In this embodiment, also, because the fingerprint pattern read by fingerprint reader unit 1 is stored in database unit 11, any pattern that is read can be restored in detail. This allows the pattern to be studied carefully.
With the fingerprint identification device B to identify fingerprints of the first embodiment, if the feature count data does not match a stored fingerprint feature data, the fingerprint pattern is stored in user recording unit 14. This is an effective theft deterrent if the fingerprint identification device is installed in a car. To enhance this effect, a sign might be displayed in the car indicating that fingerprints which do not match those of an authorized driver will be stored, and an alarm could sound when the prints do not match.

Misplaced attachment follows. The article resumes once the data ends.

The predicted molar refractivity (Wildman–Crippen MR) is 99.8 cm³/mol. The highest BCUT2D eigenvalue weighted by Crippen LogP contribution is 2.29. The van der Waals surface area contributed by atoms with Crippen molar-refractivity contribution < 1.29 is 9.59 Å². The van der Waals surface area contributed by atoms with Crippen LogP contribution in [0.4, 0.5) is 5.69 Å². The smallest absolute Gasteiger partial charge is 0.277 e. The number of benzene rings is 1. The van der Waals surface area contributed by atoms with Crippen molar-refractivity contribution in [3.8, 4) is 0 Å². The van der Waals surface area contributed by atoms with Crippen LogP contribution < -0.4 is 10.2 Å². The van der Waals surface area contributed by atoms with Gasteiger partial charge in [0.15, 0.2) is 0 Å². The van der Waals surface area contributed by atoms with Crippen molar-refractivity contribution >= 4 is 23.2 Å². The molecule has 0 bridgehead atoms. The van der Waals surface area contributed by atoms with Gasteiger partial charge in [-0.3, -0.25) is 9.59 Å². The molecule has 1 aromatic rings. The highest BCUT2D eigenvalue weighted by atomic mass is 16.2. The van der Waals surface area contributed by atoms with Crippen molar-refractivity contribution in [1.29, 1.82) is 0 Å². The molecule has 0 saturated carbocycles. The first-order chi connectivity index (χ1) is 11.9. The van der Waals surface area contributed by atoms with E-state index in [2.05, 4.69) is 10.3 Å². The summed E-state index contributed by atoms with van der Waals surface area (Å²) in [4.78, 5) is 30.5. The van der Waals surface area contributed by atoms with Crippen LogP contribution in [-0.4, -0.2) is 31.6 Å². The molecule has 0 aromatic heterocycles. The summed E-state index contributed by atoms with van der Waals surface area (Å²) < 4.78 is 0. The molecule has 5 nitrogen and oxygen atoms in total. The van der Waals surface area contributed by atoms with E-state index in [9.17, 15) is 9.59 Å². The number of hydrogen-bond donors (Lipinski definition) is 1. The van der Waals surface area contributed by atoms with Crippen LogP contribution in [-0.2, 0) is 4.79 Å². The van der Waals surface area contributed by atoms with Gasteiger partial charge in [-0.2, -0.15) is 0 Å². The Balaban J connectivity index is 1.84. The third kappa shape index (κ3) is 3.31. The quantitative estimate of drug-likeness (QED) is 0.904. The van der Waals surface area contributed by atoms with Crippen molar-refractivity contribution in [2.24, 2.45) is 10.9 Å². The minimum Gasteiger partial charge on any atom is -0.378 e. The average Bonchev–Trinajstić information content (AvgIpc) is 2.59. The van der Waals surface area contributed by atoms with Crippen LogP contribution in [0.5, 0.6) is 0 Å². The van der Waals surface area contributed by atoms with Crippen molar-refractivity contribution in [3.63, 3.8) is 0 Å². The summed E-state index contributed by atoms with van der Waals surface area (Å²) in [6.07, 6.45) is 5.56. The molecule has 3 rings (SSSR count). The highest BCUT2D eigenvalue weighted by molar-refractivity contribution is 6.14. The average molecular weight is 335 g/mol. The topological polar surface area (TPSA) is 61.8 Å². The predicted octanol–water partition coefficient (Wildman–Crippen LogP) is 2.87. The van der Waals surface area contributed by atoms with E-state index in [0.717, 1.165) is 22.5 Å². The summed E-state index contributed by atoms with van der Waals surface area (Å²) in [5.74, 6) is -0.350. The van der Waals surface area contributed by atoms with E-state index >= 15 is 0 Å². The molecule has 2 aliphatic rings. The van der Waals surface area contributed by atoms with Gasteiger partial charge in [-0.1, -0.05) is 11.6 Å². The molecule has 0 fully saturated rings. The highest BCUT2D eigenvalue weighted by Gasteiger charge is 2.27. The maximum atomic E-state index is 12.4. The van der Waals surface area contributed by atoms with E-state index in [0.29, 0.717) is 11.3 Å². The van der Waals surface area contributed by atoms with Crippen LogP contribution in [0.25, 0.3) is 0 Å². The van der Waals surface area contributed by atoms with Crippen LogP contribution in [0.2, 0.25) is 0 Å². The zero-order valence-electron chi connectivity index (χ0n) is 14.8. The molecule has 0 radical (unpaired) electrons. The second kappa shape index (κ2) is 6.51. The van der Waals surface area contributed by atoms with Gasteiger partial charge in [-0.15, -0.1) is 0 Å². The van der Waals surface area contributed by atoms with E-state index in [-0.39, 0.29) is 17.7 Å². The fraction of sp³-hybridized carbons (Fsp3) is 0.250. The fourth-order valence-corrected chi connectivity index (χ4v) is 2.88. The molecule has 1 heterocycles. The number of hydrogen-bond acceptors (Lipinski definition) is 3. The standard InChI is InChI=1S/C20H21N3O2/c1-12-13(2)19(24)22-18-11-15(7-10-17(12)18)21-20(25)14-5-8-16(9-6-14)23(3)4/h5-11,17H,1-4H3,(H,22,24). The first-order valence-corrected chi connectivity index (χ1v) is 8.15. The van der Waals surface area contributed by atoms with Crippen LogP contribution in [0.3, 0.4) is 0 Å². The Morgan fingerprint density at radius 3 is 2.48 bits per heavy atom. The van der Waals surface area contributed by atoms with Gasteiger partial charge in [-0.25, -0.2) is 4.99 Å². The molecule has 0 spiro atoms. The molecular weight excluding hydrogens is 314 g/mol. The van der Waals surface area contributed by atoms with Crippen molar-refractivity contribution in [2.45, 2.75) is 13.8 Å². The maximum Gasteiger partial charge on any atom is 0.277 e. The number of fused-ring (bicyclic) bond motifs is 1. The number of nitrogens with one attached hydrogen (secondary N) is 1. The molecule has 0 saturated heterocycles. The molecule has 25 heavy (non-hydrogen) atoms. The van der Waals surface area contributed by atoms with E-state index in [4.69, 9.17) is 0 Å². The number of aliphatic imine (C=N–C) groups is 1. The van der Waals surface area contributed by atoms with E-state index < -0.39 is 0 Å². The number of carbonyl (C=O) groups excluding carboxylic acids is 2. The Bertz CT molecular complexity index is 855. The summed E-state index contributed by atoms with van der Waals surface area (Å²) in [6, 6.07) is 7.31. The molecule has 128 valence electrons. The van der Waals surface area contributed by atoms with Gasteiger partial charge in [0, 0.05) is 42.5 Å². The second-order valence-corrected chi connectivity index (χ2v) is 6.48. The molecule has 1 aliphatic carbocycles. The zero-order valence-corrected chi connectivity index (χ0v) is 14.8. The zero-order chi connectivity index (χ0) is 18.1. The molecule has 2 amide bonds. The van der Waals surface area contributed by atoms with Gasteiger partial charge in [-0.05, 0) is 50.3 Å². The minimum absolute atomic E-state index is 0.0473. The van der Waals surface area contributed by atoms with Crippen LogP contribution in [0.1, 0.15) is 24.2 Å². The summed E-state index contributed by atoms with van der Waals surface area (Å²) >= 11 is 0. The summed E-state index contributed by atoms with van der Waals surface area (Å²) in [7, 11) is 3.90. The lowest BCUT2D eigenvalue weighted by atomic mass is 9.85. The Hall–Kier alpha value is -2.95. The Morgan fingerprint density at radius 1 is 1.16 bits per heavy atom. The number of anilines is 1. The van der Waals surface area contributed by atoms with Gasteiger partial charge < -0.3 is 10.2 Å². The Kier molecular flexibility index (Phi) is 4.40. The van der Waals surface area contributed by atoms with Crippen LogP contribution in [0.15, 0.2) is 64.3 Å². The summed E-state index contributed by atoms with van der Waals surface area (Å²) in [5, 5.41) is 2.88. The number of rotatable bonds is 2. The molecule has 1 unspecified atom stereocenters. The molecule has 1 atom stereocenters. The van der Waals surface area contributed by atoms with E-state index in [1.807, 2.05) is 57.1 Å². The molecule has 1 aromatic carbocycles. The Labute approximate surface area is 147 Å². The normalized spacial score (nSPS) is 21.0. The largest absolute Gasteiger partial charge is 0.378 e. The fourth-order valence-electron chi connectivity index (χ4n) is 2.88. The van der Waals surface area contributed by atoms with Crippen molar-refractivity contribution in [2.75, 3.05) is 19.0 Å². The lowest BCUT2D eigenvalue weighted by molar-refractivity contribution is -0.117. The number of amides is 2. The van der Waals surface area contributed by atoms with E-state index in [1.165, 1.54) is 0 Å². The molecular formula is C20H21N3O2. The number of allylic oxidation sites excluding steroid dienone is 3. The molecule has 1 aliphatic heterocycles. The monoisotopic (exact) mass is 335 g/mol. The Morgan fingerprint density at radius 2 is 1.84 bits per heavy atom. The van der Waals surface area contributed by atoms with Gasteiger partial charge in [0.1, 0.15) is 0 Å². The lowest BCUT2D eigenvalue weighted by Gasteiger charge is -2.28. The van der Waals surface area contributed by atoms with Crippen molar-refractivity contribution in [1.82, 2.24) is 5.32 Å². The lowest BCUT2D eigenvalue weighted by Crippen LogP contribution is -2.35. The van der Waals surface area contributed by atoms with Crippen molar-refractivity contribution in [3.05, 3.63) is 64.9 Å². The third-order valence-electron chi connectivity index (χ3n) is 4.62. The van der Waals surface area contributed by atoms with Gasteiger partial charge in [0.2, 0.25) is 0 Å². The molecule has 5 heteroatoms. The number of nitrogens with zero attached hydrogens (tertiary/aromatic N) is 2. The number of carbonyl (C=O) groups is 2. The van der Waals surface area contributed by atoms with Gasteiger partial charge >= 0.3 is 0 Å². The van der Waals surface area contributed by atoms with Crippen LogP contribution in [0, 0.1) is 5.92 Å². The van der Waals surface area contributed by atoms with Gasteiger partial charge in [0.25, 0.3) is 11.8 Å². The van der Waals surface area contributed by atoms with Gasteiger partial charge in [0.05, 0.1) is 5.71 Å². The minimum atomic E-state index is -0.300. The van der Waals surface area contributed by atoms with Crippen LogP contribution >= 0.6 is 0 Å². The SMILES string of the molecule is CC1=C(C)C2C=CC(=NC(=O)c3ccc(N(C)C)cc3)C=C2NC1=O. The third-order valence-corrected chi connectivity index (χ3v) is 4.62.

In this embodiment, the fingerprint pattern stored in user recording unit 14 consists of the compressed data processed by image data processing unit 8. The use of compressed data further reduces the consumption of user recording unit 14. Also, with this embodiment, the user can determine in the case of a malfunction whether the problem is visible in the pattern before the feature count is extracted by feature extraction unit 9 or whether it showed up in the data after the feature count is extracted. This simplifies the investigation of malfunctions. Furthermore, the compressed image data can be readily restored to the original image (i.e., the fingerprint pattern), so this embodiment has the same theft-deterrent effect as the first embodiment.